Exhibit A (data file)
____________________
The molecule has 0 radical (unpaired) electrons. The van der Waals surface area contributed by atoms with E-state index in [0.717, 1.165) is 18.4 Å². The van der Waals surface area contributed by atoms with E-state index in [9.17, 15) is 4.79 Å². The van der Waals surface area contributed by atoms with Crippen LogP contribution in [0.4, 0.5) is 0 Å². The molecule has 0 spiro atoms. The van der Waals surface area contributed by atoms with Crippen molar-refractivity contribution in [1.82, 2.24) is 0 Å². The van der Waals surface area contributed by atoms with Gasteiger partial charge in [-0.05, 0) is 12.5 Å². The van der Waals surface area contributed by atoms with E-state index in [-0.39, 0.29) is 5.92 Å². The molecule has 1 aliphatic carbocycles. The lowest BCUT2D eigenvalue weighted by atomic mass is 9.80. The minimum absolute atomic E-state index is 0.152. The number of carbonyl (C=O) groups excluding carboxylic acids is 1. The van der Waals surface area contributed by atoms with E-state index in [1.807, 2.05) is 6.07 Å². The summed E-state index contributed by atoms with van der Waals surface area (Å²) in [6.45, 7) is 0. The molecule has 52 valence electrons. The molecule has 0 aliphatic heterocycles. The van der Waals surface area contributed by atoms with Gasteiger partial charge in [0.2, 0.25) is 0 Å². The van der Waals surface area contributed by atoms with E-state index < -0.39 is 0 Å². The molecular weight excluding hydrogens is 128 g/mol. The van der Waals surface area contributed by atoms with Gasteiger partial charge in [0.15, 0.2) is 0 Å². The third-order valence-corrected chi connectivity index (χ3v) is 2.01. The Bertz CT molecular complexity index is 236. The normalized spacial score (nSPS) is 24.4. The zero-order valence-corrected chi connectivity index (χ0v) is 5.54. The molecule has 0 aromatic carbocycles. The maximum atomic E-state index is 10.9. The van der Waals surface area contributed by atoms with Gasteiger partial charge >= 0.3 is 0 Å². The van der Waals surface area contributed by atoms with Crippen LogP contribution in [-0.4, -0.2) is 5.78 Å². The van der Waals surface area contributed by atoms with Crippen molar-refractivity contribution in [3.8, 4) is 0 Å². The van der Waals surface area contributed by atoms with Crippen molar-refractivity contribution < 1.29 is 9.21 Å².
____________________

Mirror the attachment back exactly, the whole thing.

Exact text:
The molecule has 0 radical (unpaired) electrons. The van der Waals surface area contributed by atoms with E-state index in [0.717, 1.165) is 18.4 Å². The van der Waals surface area contributed by atoms with E-state index in [9.17, 15) is 4.79 Å². The van der Waals surface area contributed by atoms with Crippen LogP contribution in [0.4, 0.5) is 0 Å². The molecule has 0 spiro atoms. The van der Waals surface area contributed by atoms with Crippen molar-refractivity contribution in [1.82, 2.24) is 0 Å². The van der Waals surface area contributed by atoms with Gasteiger partial charge in [-0.05, 0) is 12.5 Å². The van der Waals surface area contributed by atoms with E-state index in [-0.39, 0.29) is 5.92 Å². The molecule has 1 aliphatic carbocycles. The lowest BCUT2D eigenvalue weighted by atomic mass is 9.80. The minimum absolute atomic E-state index is 0.152. The number of carbonyl (C=O) groups excluding carboxylic acids is 1. The van der Waals surface area contributed by atoms with E-state index in [1.807, 2.05) is 6.07 Å². The summed E-state index contributed by atoms with van der Waals surface area (Å²) in [6.45, 7) is 0. The molecule has 52 valence electrons. The molecule has 0 aliphatic heterocycles. The van der Waals surface area contributed by atoms with Gasteiger partial charge in [0.2, 0.25) is 0 Å². The van der Waals surface area contributed by atoms with E-state index < -0.39 is 0 Å². The molecular weight excluding hydrogens is 128 g/mol. The van der Waals surface area contributed by atoms with Gasteiger partial charge in [0.15, 0.2) is 0 Å². The third-order valence-corrected chi connectivity index (χ3v) is 2.01. The Bertz CT molecular complexity index is 236. The normalized spacial score (nSPS) is 24.4. The zero-order valence-corrected chi connectivity index (χ0v) is 5.54. The molecule has 0 aromatic carbocycles. The maximum atomic E-state index is 10.9. The van der Waals surface area contributed by atoms with Gasteiger partial charge >= 0.3 is 0 Å². The van der Waals surface area contributed by atoms with Crippen LogP contribution in [-0.4, -0.2) is 5.78 Å². The van der Waals surface area contributed by atoms with Crippen molar-refractivity contribution in [3.8, 4) is 0 Å². The van der Waals surface area contributed by atoms with Crippen molar-refractivity contribution < 1.29 is 9.21 Å².